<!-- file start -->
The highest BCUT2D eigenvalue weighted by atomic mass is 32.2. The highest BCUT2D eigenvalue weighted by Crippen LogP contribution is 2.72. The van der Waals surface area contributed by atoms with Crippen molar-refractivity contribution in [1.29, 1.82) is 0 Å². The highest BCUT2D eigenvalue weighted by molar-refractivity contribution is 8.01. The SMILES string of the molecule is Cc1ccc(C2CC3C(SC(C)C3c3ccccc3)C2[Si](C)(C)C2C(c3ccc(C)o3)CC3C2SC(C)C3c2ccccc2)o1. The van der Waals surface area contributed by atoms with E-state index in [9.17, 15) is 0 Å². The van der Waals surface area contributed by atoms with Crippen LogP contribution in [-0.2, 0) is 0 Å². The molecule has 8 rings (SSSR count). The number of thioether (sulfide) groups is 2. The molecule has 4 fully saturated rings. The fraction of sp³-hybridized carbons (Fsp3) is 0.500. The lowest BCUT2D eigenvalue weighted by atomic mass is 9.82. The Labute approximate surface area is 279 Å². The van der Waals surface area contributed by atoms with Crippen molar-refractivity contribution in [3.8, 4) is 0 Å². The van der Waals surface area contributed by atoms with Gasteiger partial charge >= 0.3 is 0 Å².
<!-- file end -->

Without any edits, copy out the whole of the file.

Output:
The highest BCUT2D eigenvalue weighted by atomic mass is 32.2. The highest BCUT2D eigenvalue weighted by Crippen LogP contribution is 2.72. The van der Waals surface area contributed by atoms with Crippen molar-refractivity contribution in [1.29, 1.82) is 0 Å². The highest BCUT2D eigenvalue weighted by molar-refractivity contribution is 8.01. The SMILES string of the molecule is Cc1ccc(C2CC3C(SC(C)C3c3ccccc3)C2[Si](C)(C)C2C(c3ccc(C)o3)CC3C2SC(C)C3c2ccccc2)o1. The van der Waals surface area contributed by atoms with E-state index in [9.17, 15) is 0 Å². The van der Waals surface area contributed by atoms with Crippen LogP contribution in [-0.2, 0) is 0 Å². The molecule has 8 rings (SSSR count). The number of thioether (sulfide) groups is 2. The molecule has 4 fully saturated rings. The fraction of sp³-hybridized carbons (Fsp3) is 0.500. The lowest BCUT2D eigenvalue weighted by atomic mass is 9.82. The Labute approximate surface area is 279 Å². The van der Waals surface area contributed by atoms with Crippen molar-refractivity contribution in [3.8, 4) is 0 Å². The van der Waals surface area contributed by atoms with Gasteiger partial charge >= 0.3 is 0 Å².